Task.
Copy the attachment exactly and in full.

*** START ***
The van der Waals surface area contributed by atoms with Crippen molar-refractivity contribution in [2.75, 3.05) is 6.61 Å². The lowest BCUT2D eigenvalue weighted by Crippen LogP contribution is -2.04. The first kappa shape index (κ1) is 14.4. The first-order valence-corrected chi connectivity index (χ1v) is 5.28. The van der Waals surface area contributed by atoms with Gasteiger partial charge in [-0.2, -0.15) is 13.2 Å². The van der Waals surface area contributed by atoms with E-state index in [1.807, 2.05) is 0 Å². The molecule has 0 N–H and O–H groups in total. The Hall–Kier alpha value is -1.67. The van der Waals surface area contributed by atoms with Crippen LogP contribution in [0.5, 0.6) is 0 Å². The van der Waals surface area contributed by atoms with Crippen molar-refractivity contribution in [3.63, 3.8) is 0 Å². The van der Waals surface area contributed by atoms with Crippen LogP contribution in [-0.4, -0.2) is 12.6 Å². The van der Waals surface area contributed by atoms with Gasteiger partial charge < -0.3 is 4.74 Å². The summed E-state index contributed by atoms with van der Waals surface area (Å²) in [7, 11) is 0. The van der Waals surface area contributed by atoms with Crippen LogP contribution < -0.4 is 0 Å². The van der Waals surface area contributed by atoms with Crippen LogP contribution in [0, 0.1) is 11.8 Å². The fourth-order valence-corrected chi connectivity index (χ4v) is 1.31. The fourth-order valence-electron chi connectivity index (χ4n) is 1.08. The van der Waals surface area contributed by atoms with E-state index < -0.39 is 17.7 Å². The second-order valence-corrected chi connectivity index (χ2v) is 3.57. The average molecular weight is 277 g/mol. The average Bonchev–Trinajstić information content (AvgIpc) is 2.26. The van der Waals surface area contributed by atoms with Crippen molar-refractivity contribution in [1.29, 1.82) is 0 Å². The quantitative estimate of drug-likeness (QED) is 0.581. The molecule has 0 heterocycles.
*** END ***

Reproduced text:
The van der Waals surface area contributed by atoms with Crippen molar-refractivity contribution in [2.75, 3.05) is 6.61 Å². The lowest BCUT2D eigenvalue weighted by Crippen LogP contribution is -2.04. The first kappa shape index (κ1) is 14.4. The first-order valence-corrected chi connectivity index (χ1v) is 5.28. The van der Waals surface area contributed by atoms with Gasteiger partial charge in [-0.2, -0.15) is 13.2 Å². The van der Waals surface area contributed by atoms with E-state index in [1.807, 2.05) is 0 Å². The molecule has 0 N–H and O–H groups in total. The Hall–Kier alpha value is -1.67. The van der Waals surface area contributed by atoms with Crippen LogP contribution in [0.5, 0.6) is 0 Å². The van der Waals surface area contributed by atoms with Crippen molar-refractivity contribution in [3.63, 3.8) is 0 Å². The van der Waals surface area contributed by atoms with Crippen LogP contribution in [-0.4, -0.2) is 12.6 Å². The van der Waals surface area contributed by atoms with Gasteiger partial charge < -0.3 is 4.74 Å². The summed E-state index contributed by atoms with van der Waals surface area (Å²) in [7, 11) is 0. The van der Waals surface area contributed by atoms with Crippen LogP contribution < -0.4 is 0 Å². The van der Waals surface area contributed by atoms with Crippen LogP contribution in [0, 0.1) is 11.8 Å². The fourth-order valence-corrected chi connectivity index (χ4v) is 1.31. The fourth-order valence-electron chi connectivity index (χ4n) is 1.08. The van der Waals surface area contributed by atoms with E-state index < -0.39 is 17.7 Å². The second-order valence-corrected chi connectivity index (χ2v) is 3.57. The average molecular weight is 277 g/mol. The average Bonchev–Trinajstić information content (AvgIpc) is 2.26. The van der Waals surface area contributed by atoms with Crippen molar-refractivity contribution in [1.29, 1.82) is 0 Å². The quantitative estimate of drug-likeness (QED) is 0.581. The molecule has 0 heterocycles.